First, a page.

The problem is, this seems to generally be the view which our society has of "debate." In highschool we have football teams, tennis teams, chess teams and debate teams.
Debate is thought of as a sport. This is a disastrously wrong idea to have about what debate is. In football, fencing, tennis, chess, basketball, etc. either side may legitimately win. For debate this is not true. At least one of the two sides is wrong (of course unless the two sides are negations of each other there is no guarantee that one of the sides is actually right, they may both be wrong). But it is critical to realize that only one side can possibly be true. Therefore if debate is seeking to establish which side is correct then only one correct outcome to the debate is possible and it has nothing to do with who is debating the matter on each side.
Therefore we see that if it is rightly carried out debate should be like a game of War (the card game) rather than like a fencing match. Now of course everyone stops playing War when they realize that they are not playing a game. They are merely turning over cards to reveal a predetermined outcome. This is what debate should be. The proper conduct of a debate would merely reveal what was already true, rather than providing a field for two sides to match their skills against each other.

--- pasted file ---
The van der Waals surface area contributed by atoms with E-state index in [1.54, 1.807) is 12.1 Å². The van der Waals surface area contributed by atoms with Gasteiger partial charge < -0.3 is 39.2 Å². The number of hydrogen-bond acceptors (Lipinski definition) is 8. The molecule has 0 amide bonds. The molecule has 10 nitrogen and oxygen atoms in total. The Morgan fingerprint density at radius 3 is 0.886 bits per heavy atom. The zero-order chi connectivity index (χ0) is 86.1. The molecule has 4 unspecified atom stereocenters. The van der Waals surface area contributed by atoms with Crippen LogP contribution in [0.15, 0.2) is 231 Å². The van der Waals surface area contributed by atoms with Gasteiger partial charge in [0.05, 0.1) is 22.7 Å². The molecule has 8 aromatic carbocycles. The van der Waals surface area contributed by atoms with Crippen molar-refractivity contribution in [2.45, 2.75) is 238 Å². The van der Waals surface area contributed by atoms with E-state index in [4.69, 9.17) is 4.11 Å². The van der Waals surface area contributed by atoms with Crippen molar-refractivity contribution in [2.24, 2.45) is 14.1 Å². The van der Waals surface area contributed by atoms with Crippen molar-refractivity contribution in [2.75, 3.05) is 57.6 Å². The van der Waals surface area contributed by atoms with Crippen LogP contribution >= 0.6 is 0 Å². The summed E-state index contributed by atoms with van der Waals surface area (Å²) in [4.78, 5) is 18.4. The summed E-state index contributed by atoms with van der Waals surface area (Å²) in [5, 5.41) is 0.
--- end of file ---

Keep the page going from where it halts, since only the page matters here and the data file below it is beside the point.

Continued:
Now of course debate is not quite so simple as the game War. Debate might more accurately be likened to a card game like War where the cards are scattered and hidden and must be found. Even so there is a legitimate skill in debate but it is the skill of finding and dusting off the cards so that the outcome of the encounter is clear. In the modern arena we hone the skills of laying down the cards with flourish and obscuring quite what sort of card it was so that we dupe everyone into believing that we have "won." But to what avail is this? Even if we are the victor of the contest we have suceeded only in lying.
And if all of these criterion are well met, if a debate is rightly run so that the truth is simply explored andthen there is meritorious skill of presentation possible but it is the clearly worded rhetorical skill of the pedagoge rather than in the murky but dazzling words of the sophist. Of course these rhetorical skills are important for they make the found truth stick in the mind and to facilitate our understanding of the matter. This is especially important as we encounter differences of opinion because these are always conveyed (naturally enough) through language. And within language there are always the possibility of equivocations (one word can have several meanings) or other artefacts of the language which do not simply communicate possible truths.
But after all these caveats are enumerated (with, I hope, enough rhetorical skill to be clear to the reader) what I hope will stick with the reader is that debate is not rightly a competition but an exploration. Remember this and act accordingly.